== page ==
I'd like to be able to tag my cartridges with a simple set of license terms, e.g. all rights reserved/GPL 3/Apache 2/MIT license for the code, all rights reserved/CC4 ATTR-NC-SA/CC0 for the art. There are other potential uses for cartridge metadata fields.
Tagging the cartridges instead of using freeform comments would allow forums or databases to offer queries or different behavior. Tagging the catridges themselves instead of their corresponding lexaloffle forum posts would allow the license terms to follow the p8/png files as they are distributed.
Separate licenses are necessary for the code and for the art. You can't apply a CC license to code and have the intended effects, nor can you apply a code license to art without introducing ambiguity.
Tagging could take the form of simple specified fields in comments at the top of the source area. We already use the first two comment lines for the cartridge label. Possibly improved would be a set of optional "field: value" comments in the same block. Title, author, version, code license, art license, maybe even author contact fields (forum handle, Twitter handle, email address).
-- title: galagala -- version: 1.2b -- license_code: mit -- license_art: cc4-attr-nc-sa -- author: dddaaannn
Going a little crazy, author fields could be repeatable, and could contain role info and contact info. Maybe just:
-- author: Dan <dddaaannn,@dan_sanderson,[email protected]om> -- author: Foo (music) <foobar,@foobar>
In theory we could just crowdsource some of these conventions. For now, the lexaloffle forum is the main place where cartridges are shared (and it's a nice place and a major feature of Pico-8!), so it's the best place to start supporting some of these. Pico-8 itself draws the cartridge label and ideally would use a few of these fields to do so. Strict conventions for certain enums (e.g. "apache2" for Apache 2.0) would keep them easy to type.
I want this for voxatron cartridges as well. The only thing is its not like anyone can steal our ideas, Pico-8 and Voxatron carts can only be played by people who have the virtual consoles... and every cart posted is in a record here...
If the carts become usable by a much larger audience to the point where we can sell the games, then this would be necessary.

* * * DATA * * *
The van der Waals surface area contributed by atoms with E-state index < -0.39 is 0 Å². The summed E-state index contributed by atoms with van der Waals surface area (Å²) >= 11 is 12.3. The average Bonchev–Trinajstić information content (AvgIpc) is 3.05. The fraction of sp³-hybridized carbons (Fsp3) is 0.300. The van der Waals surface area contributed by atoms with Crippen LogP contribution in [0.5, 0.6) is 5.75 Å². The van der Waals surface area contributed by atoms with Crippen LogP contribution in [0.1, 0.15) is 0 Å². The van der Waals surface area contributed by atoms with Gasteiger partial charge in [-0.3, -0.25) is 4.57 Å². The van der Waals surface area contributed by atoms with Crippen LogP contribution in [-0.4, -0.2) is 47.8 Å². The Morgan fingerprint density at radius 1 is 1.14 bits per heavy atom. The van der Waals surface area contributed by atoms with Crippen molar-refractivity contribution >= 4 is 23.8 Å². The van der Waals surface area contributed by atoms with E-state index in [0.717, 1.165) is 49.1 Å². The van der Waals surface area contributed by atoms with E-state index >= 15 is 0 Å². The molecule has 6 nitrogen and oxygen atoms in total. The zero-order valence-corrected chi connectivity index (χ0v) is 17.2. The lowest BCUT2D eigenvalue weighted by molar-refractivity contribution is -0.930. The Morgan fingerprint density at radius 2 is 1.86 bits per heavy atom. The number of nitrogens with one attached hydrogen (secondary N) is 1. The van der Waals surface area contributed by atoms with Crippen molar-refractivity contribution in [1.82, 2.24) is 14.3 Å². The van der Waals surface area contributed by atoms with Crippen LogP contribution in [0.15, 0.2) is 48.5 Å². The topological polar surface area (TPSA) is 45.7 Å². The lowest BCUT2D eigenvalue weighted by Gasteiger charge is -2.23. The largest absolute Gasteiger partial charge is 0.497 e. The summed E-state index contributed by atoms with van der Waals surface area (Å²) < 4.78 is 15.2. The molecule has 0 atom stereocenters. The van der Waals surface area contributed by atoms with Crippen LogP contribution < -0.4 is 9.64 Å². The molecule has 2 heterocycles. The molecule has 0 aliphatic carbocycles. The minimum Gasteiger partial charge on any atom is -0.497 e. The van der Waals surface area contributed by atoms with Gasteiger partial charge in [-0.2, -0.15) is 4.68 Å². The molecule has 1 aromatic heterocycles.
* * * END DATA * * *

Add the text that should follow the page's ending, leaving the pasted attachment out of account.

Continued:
all pico-8 and voxatron carts already exist under a permissive license
jonbro: Ah. I looked at that but apparently only noticed the bit about an implicit non-exclusive license to the BBS to distribute.
I want to distribute under a permissive license, but the stickler in me that's followed licensing terms for 15 years wants a more thorough license than a casual "make your work available to other users to use and remix provided that attribution is provided where appropriate" (what is "work", what is "use" and "remix", what is "appropriate"). I'm 100% OK with mandating MIT/CC4-ATTR (for example) for everything posted to the BBS, but I'd rather link to those specific licenses and clarify code vs. art than leave it assumed. For example, can I make a third-party cartridge database populated with everything posted to the board so far? Can I sell access to it? Can I add a splash screen with my logo to every cart I distribute, as long as I make reference to the posting user's username? I know this sounds theoretical right now, but the more stuff we post, the bigger a problem vague licensing might be in the future.
Regardless, I think a set of common comment tags might still be useful to define now, so we can build features around them. That third-party cartridge database might be able to do interesting things. When we hit 1,000 carts, I might want to be able to search by license, so I can hunt for code and assets that I can use in my own game that I intend to release with a given license.
I'm also fine with flagging as WAI in the name of smallness. There's already a way to add title, author, and version to the label and to the BBS post, and anyone who wants a specific license compatible with the BBS terms can just declare it in a comment and with in-game text. We'd just forgo the advantages of making it machine readable.
Regarding the forum's license terms, I'd prefer if the permission only extended to pico-8 or voxatron projects. I mean, so that a person would be able to use my work in their own pico-8 project, and sell that pico-8 project, but not sell t-shirts with my design, and not use my work in a different engine.
I don't expect things to be immediately/ever changed to suit my specifications. But I don't feel comfortable posting artwork to the bbs under the current terms.
Thanks for your thoughts on this everyone. I'm working on a scheme that is a subset of ideas suggested here, but could be expanded in future if needed. How about this:
"By submitting PICO-8 or Voxatron cartridges and assets to the Lexaloffle BBS, you are agreeing to make your work available to other users to use and remix provided that attribution is provided where appropriate."
So, by default, no rights are granted by the author except for Lexaloffle to distribute them while listed on the BBS.
Cartridges can be tagged with a single license: CC4 ATTR-NC-SA either as part of the submit process, or attached afterwards.
- The CC4 tag shows up quite visibly on the cartridge when viewed in the BBS. For most users this tag will just mean "can remix". (and I hope: "should remix").